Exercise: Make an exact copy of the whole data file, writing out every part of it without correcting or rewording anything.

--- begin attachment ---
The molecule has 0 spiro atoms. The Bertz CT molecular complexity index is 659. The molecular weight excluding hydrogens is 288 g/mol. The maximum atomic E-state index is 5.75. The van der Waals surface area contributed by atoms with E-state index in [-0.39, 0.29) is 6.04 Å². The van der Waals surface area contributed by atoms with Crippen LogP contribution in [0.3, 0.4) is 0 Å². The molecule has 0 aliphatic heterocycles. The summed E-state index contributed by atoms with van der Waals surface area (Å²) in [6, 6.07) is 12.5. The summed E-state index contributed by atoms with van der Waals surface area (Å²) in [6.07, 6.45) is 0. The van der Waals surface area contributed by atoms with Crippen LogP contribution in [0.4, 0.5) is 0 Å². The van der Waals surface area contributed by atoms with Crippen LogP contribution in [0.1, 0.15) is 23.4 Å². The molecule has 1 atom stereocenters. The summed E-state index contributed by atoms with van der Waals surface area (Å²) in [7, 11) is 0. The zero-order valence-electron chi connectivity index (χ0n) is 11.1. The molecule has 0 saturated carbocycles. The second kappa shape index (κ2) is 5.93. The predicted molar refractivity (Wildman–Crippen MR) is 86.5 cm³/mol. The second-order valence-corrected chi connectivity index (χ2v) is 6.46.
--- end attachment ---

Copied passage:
The molecule has 0 spiro atoms. The Bertz CT molecular complexity index is 659. The molecular weight excluding hydrogens is 288 g/mol. The maximum atomic E-state index is 5.75. The van der Waals surface area contributed by atoms with E-state index in [-0.39, 0.29) is 6.04 Å². The van der Waals surface area contributed by atoms with Crippen LogP contribution in [0.3, 0.4) is 0 Å². The molecule has 0 aliphatic heterocycles. The summed E-state index contributed by atoms with van der Waals surface area (Å²) in [6, 6.07) is 12.5. The summed E-state index contributed by atoms with van der Waals surface area (Å²) in [6.07, 6.45) is 0. The van der Waals surface area contributed by atoms with Crippen LogP contribution in [0.4, 0.5) is 0 Å². The van der Waals surface area contributed by atoms with Crippen LogP contribution in [0.1, 0.15) is 23.4 Å². The molecule has 1 atom stereocenters. The summed E-state index contributed by atoms with van der Waals surface area (Å²) in [7, 11) is 0. The zero-order valence-electron chi connectivity index (χ0n) is 11.1. The molecule has 0 saturated carbocycles. The second kappa shape index (κ2) is 5.93. The predicted molar refractivity (Wildman–Crippen MR) is 86.5 cm³/mol. The second-order valence-corrected chi connectivity index (χ2v) is 6.46.